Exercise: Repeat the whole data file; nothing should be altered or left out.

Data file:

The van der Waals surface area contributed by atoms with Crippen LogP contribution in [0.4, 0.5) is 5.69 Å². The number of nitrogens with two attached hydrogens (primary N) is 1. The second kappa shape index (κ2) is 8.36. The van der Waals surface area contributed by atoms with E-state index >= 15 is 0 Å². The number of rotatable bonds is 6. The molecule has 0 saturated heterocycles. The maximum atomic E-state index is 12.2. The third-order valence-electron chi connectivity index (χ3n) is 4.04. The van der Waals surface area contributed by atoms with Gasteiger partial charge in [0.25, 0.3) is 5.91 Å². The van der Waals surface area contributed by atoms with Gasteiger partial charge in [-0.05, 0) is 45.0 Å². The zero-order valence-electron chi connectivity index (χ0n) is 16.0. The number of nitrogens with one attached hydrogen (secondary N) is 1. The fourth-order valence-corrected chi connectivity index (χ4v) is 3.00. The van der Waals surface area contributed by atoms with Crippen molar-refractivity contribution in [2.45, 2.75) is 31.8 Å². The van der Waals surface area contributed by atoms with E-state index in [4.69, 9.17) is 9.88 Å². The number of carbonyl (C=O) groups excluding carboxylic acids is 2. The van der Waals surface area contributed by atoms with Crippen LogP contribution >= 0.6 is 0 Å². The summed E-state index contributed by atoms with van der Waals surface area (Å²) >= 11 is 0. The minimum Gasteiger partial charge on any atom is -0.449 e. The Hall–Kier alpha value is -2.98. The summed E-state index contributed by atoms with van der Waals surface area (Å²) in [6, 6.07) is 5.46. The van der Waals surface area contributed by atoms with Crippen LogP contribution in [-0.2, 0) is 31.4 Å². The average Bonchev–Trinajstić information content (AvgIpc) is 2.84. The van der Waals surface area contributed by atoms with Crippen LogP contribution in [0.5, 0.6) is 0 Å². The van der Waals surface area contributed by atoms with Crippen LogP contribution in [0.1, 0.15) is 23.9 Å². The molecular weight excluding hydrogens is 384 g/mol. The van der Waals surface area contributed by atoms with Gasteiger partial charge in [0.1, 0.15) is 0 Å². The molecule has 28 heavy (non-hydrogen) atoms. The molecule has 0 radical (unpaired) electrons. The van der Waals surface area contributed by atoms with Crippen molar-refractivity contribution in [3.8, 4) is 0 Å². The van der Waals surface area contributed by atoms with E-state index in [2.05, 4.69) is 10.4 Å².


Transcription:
The van der Waals surface area contributed by atoms with Crippen LogP contribution in [0.4, 0.5) is 5.69 Å². The number of nitrogens with two attached hydrogens (primary N) is 1. The second kappa shape index (κ2) is 8.36. The van der Waals surface area contributed by atoms with E-state index >= 15 is 0 Å². The number of rotatable bonds is 6. The molecule has 0 saturated heterocycles. The maximum atomic E-state index is 12.2. The third-order valence-electron chi connectivity index (χ3n) is 4.04. The van der Waals surface area contributed by atoms with Gasteiger partial charge in [0.25, 0.3) is 5.91 Å². The van der Waals surface area contributed by atoms with Gasteiger partial charge in [-0.05, 0) is 45.0 Å². The zero-order valence-electron chi connectivity index (χ0n) is 16.0. The number of nitrogens with one attached hydrogen (secondary N) is 1. The fourth-order valence-corrected chi connectivity index (χ4v) is 3.00. The van der Waals surface area contributed by atoms with Crippen molar-refractivity contribution in [2.45, 2.75) is 31.8 Å². The van der Waals surface area contributed by atoms with E-state index in [4.69, 9.17) is 9.88 Å². The number of carbonyl (C=O) groups excluding carboxylic acids is 2. The van der Waals surface area contributed by atoms with Crippen LogP contribution >= 0.6 is 0 Å². The summed E-state index contributed by atoms with van der Waals surface area (Å²) >= 11 is 0. The minimum Gasteiger partial charge on any atom is -0.449 e. The Hall–Kier alpha value is -2.98. The summed E-state index contributed by atoms with van der Waals surface area (Å²) in [6, 6.07) is 5.46. The van der Waals surface area contributed by atoms with Crippen LogP contribution in [-0.2, 0) is 31.4 Å². The average Bonchev–Trinajstić information content (AvgIpc) is 2.84. The van der Waals surface area contributed by atoms with Crippen LogP contribution in [0.5, 0.6) is 0 Å². The van der Waals surface area contributed by atoms with Crippen LogP contribution in [0.1, 0.15) is 23.9 Å². The molecular weight excluding hydrogens is 384 g/mol. The van der Waals surface area contributed by atoms with Gasteiger partial charge in [0.1, 0.15) is 0 Å². The molecule has 28 heavy (non-hydrogen) atoms. The molecule has 0 radical (unpaired) electrons. The van der Waals surface area contributed by atoms with Crippen molar-refractivity contribution in [3.8, 4) is 0 Å². The van der Waals surface area contributed by atoms with E-state index in [2.05, 4.69) is 10.4 Å².